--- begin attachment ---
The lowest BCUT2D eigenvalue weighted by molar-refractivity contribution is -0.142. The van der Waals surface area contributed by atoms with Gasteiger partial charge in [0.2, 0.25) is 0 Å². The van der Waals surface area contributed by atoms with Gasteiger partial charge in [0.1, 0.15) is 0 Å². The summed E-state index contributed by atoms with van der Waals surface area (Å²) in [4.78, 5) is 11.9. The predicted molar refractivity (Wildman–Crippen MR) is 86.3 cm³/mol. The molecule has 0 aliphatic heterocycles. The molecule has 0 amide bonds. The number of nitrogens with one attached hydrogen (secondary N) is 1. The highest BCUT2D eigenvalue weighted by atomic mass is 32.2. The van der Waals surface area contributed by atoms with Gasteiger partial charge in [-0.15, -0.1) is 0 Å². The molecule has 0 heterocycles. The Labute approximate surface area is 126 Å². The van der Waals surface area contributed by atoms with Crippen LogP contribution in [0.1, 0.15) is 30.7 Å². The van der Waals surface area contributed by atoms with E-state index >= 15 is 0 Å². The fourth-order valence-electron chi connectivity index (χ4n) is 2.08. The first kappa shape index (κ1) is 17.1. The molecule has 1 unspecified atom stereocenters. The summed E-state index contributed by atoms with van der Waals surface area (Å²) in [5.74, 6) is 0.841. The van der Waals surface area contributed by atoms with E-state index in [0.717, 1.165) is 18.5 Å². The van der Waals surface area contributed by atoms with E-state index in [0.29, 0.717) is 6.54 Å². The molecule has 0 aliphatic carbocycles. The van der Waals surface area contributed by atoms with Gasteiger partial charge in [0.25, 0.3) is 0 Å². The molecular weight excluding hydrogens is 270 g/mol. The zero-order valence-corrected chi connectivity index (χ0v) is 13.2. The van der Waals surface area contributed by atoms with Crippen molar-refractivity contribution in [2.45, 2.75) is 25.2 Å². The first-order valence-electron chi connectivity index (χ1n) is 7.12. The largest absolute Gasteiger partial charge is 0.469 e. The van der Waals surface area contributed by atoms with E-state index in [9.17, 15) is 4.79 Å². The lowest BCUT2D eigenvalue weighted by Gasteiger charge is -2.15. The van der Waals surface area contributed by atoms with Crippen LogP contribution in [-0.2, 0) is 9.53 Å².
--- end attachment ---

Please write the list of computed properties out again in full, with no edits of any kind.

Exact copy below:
The lowest BCUT2D eigenvalue weighted by molar-refractivity contribution is -0.142. The van der Waals surface area contributed by atoms with Gasteiger partial charge in [0.2, 0.25) is 0 Å². The van der Waals surface area contributed by atoms with Gasteiger partial charge in [0.1, 0.15) is 0 Å². The summed E-state index contributed by atoms with van der Waals surface area (Å²) in [4.78, 5) is 11.9. The predicted molar refractivity (Wildman–Crippen MR) is 86.3 cm³/mol. The molecule has 0 aliphatic heterocycles. The molecule has 0 amide bonds. The number of nitrogens with one attached hydrogen (secondary N) is 1. The highest BCUT2D eigenvalue weighted by atomic mass is 32.2. The van der Waals surface area contributed by atoms with Gasteiger partial charge in [-0.15, -0.1) is 0 Å². The molecule has 0 heterocycles. The Labute approximate surface area is 126 Å². The van der Waals surface area contributed by atoms with Crippen LogP contribution in [0.1, 0.15) is 30.7 Å². The van der Waals surface area contributed by atoms with E-state index >= 15 is 0 Å². The fourth-order valence-electron chi connectivity index (χ4n) is 2.08. The first kappa shape index (κ1) is 17.1. The molecule has 1 unspecified atom stereocenters. The summed E-state index contributed by atoms with van der Waals surface area (Å²) in [5.74, 6) is 0.841. The van der Waals surface area contributed by atoms with E-state index in [0.717, 1.165) is 18.5 Å². The van der Waals surface area contributed by atoms with E-state index in [0.29, 0.717) is 6.54 Å². The molecule has 0 aliphatic carbocycles. The van der Waals surface area contributed by atoms with Gasteiger partial charge in [0.25, 0.3) is 0 Å². The molecular weight excluding hydrogens is 270 g/mol. The zero-order valence-corrected chi connectivity index (χ0v) is 13.2. The van der Waals surface area contributed by atoms with Crippen molar-refractivity contribution in [2.45, 2.75) is 25.2 Å². The first-order valence-electron chi connectivity index (χ1n) is 7.12. The largest absolute Gasteiger partial charge is 0.469 e. The van der Waals surface area contributed by atoms with E-state index in [9.17, 15) is 4.79 Å². The lowest BCUT2D eigenvalue weighted by Gasteiger charge is -2.15. The van der Waals surface area contributed by atoms with Crippen LogP contribution in [-0.2, 0) is 9.53 Å².